Welcome to the fifth piece of our twelve-part series that hopefully makes the dead period go by a bit quicker. These articles aim to provide a detailed look at what each team has done thus far on the recruiting trail and what work still needs to be put in before NLI day in February. One team a day will be featured this year in alphabetical order. Today will look at Hawaii.
The 2023 season was predicted to be a struggle for the Rainbow Warriors, and that’s exactly what happened. While they were more competitive this season, it didn’t lead to a huge difference in the win column. They had a rough opening schedule, losing three of their first four games, all to Power 5 teams, with the lone win coming up against an FCS team. They got back on track against New Mexico State, but then lost their first four conference games, most of which were in disappointing fashion. Hawaii did finish the year on a high note, winning three of their final four games, beating Nevada, securing a surprising upset win against Air Force, and beating Colorado State on a game-winning field goal.
Through it all, Hawaii is still recovering from the previous coaching regime and recruiting more talent to the islands is imperative. Hawaii took steps to do just that. Read about the class below.
The Road So Far:
Hawaii had an aggressive recruiting strategy, taking advantage of June official visits and securing a number of commits before fall camp opened. They invested a lot of time and energy in finding high school talent, both on the islands and on the mainland. Also, the coaching staff targeted transfers from the portal to get more experience on the roster. This year’s class so far features 15 total signees, 12 of them being from high school and three from either junior college or the transfer portal. That group is also composed of 10 players on offense and 5 on defense. Over half of the class (8) are from the islands, along with a healthy amount from Nevada. California, Texas, and Utah are also represented.
As far as the offense goes, Micah Alejado, the quarterback, hails from powerhouse Bishop Gorman and enrolling early to get a jump start on adjusting to college. Christian Vaughn is a signee from junior college and should add more talent to the running back room next season. The two wide receivers the Rainbow Warriors signed, Jarvis Heimuli and Armando Lewis Jr, have tons of size and should fit in well on the outside. Frank Abreu is coming in as a tight end and he had a lot of hype around him on signing day. The offensive line was a big priority for the team in this cycle, as they signed three players in this class. Tu’i Muti and Jay Tauala-Harris will likely play on the interior while Joshua Tavui is likely a tackle, but all three have college-ready size coming out of high school.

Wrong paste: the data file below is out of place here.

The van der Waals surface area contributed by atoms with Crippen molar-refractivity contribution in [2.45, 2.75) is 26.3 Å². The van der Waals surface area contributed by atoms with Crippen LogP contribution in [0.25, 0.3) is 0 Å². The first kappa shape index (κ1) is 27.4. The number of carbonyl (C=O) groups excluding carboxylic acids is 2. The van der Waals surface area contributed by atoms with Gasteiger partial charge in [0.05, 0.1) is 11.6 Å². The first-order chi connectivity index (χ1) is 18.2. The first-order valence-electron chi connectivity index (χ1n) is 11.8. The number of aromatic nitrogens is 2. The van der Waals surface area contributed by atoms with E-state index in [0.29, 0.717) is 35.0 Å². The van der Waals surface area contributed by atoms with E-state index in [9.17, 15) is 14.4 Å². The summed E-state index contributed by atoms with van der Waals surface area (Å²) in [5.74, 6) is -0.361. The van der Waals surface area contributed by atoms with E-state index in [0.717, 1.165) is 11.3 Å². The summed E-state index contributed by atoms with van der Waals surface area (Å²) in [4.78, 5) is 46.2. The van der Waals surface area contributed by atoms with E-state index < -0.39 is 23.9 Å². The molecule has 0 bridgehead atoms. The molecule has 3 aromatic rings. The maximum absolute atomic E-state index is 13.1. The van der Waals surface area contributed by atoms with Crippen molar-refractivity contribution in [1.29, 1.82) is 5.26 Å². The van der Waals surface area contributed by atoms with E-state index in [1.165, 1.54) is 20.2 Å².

Jumping over to the defense, and Dion Washington is transferring in from in-conference rival Nevada, where he has played 24 games and has 2 starts under his belt. He will pair with Alvin Puefua, who is one of the top recruits in the class and has the size and skill to play early. The pass-rush was a huge area of emphasis for Hawaii and the trio they signed are also three of their better players. Nazaiah Caravallo, Noah Wily, and Tristian Waiamau-Galindo are all local players and all possess the size and ability to see the field early. Alika Cavaco-Amoy is another recruit from Hawaii who is slated to play linebacker.
Number who signed in December: 15
Number who will enroll early: 4
247 Composite Rankings:
- Overall: 117th
- Recruiting: 116th
- Transfer: 93rd
The Road Ahead:
Top Targets Remaining: LB, CB, S
Hawaii has addressed many of their biggest needs so far in December, but they still have a few cracks to fill between now and February. It would be expected that the coaches are active in the transfer portal and will likely turn a lot of their attention toward the defensive side of the ball.
While the Rainbow Warriors put an emphasis on the edge and defensive tackle positions, the other spots at the defense could use some work. Another linebacker or two would make sense to help complete this class. Also, they will need to address the secondary. Hawaii has a building block or two at the back of the defense, but bringing in safety or cornerback or both would continue to transform the secondary.
It is easy to see that Hawaii has put in a lot of work in this class and while it may not measure up against the top tier in the conference, they are executing their strategy of prioritizing local players and traditional recruiting states like Nevada, plus finding plug-and-play transfers. All of this is helping the Rainbow Warriors in their goal of fielding a more competitive team next season.
Coming next: Nevada